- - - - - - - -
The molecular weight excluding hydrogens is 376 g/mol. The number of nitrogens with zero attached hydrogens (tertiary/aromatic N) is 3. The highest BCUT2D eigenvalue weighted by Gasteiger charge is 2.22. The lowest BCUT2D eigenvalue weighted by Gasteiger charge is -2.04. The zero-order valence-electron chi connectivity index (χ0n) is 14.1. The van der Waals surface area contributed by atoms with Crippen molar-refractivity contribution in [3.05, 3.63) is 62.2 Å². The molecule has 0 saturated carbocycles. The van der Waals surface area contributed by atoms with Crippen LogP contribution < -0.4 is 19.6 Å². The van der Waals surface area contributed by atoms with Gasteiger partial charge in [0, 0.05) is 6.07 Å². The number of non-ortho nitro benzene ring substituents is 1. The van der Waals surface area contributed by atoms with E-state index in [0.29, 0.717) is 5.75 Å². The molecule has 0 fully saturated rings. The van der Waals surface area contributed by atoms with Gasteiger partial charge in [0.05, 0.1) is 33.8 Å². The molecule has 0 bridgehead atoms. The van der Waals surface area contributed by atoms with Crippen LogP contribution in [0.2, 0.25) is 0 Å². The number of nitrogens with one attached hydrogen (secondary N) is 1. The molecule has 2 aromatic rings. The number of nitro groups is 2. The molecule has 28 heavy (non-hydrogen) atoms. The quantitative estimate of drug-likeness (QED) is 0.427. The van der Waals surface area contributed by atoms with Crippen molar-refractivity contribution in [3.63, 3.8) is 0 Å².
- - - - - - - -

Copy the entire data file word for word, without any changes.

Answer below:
The molecular weight excluding hydrogens is 376 g/mol. The number of nitrogens with zero attached hydrogens (tertiary/aromatic N) is 3. The highest BCUT2D eigenvalue weighted by Gasteiger charge is 2.22. The lowest BCUT2D eigenvalue weighted by Gasteiger charge is -2.04. The zero-order valence-electron chi connectivity index (χ0n) is 14.1. The van der Waals surface area contributed by atoms with Crippen molar-refractivity contribution in [3.05, 3.63) is 62.2 Å². The molecule has 0 saturated carbocycles. The van der Waals surface area contributed by atoms with Crippen LogP contribution < -0.4 is 19.6 Å². The van der Waals surface area contributed by atoms with Gasteiger partial charge in [0, 0.05) is 6.07 Å². The number of non-ortho nitro benzene ring substituents is 1. The van der Waals surface area contributed by atoms with E-state index in [0.29, 0.717) is 5.75 Å². The molecule has 0 fully saturated rings. The van der Waals surface area contributed by atoms with Gasteiger partial charge in [0.05, 0.1) is 33.8 Å². The molecule has 0 bridgehead atoms. The van der Waals surface area contributed by atoms with Crippen LogP contribution in [0.2, 0.25) is 0 Å². The number of nitrogens with one attached hydrogen (secondary N) is 1. The molecule has 2 aromatic rings. The number of nitro groups is 2. The molecule has 28 heavy (non-hydrogen) atoms. The quantitative estimate of drug-likeness (QED) is 0.427. The van der Waals surface area contributed by atoms with Crippen molar-refractivity contribution in [3.63, 3.8) is 0 Å².